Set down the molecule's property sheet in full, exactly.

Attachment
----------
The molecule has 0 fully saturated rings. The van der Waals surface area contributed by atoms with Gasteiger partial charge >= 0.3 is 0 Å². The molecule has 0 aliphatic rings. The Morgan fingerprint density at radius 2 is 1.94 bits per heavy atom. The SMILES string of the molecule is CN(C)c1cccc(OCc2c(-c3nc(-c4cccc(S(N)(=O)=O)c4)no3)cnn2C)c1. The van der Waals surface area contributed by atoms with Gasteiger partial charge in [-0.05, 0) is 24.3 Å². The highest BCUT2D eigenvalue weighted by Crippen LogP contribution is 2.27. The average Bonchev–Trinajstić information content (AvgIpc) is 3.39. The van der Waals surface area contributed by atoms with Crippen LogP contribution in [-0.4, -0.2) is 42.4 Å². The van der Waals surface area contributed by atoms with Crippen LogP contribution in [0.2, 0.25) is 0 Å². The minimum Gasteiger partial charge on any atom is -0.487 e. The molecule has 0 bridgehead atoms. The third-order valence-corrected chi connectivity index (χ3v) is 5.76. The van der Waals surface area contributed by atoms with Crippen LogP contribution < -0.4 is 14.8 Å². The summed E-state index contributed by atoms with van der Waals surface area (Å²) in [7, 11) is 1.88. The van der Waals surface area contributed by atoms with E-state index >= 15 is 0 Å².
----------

The molecule has 0 fully saturated rings. The van der Waals surface area contributed by atoms with Gasteiger partial charge >= 0.3 is 0 Å². The molecule has 0 aliphatic rings. The Morgan fingerprint density at radius 2 is 1.94 bits per heavy atom. The SMILES string of the molecule is CN(C)c1cccc(OCc2c(-c3nc(-c4cccc(S(N)(=O)=O)c4)no3)cnn2C)c1. The van der Waals surface area contributed by atoms with Gasteiger partial charge in [-0.05, 0) is 24.3 Å². The highest BCUT2D eigenvalue weighted by Crippen LogP contribution is 2.27. The average Bonchev–Trinajstić information content (AvgIpc) is 3.39. The van der Waals surface area contributed by atoms with Crippen LogP contribution in [-0.4, -0.2) is 42.4 Å². The van der Waals surface area contributed by atoms with Crippen LogP contribution in [0.2, 0.25) is 0 Å². The minimum Gasteiger partial charge on any atom is -0.487 e. The molecule has 0 bridgehead atoms. The third-order valence-corrected chi connectivity index (χ3v) is 5.76. The van der Waals surface area contributed by atoms with Crippen LogP contribution < -0.4 is 14.8 Å². The summed E-state index contributed by atoms with van der Waals surface area (Å²) in [7, 11) is 1.88. The van der Waals surface area contributed by atoms with E-state index >= 15 is 0 Å².